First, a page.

53. Spike Jonze
BEING JOHN MALKOVICH, ADAPTATION., WHERE THE WILD THINGS ARE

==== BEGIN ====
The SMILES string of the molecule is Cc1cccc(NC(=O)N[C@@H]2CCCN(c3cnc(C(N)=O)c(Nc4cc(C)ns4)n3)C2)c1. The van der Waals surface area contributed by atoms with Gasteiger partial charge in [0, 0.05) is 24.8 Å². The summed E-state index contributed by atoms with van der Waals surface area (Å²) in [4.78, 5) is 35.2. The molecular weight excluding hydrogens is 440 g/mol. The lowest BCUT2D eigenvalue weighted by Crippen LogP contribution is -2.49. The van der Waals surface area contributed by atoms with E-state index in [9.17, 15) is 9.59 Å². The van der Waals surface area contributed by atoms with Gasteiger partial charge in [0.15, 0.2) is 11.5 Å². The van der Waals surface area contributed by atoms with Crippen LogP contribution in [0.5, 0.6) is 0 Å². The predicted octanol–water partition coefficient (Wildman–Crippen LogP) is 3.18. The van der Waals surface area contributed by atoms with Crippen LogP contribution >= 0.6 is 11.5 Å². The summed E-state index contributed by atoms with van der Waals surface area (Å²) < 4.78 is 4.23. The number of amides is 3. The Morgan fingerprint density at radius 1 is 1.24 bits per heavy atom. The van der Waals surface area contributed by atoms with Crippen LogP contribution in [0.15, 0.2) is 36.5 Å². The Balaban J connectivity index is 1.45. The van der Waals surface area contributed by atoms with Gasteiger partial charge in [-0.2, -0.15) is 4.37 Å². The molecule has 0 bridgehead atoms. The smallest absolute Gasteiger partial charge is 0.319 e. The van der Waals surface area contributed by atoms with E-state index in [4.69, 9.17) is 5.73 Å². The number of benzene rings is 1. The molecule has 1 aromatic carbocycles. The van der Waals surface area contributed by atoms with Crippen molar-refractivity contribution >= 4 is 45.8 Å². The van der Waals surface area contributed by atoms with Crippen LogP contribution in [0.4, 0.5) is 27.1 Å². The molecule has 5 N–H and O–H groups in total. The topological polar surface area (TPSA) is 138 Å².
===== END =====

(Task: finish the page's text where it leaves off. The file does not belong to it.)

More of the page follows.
After his first two films, Being John Malkovich and Adaptation., Jonze was in danger of merely being a vessel for Charlie Kaufman’s work. One needn’t look too deep to understand Jonze’s considerable accomplishments – particularly with special effects and finding the right key to the performances within the absurdity of the story – but the films are still very much considered Charlie Kaufman movies first and foremost. It, oddly enough, took an adaptation of a classic children’s book, Where the Wild Things Are, for Jonze to create his most personal, revealing work. An outburst of primal anger, the desperation to create, and an expertly observed expression of the growth from child to man, Where the Wild Things Are transcended its hipster trappings by never letting go of the honest emotion behind them.
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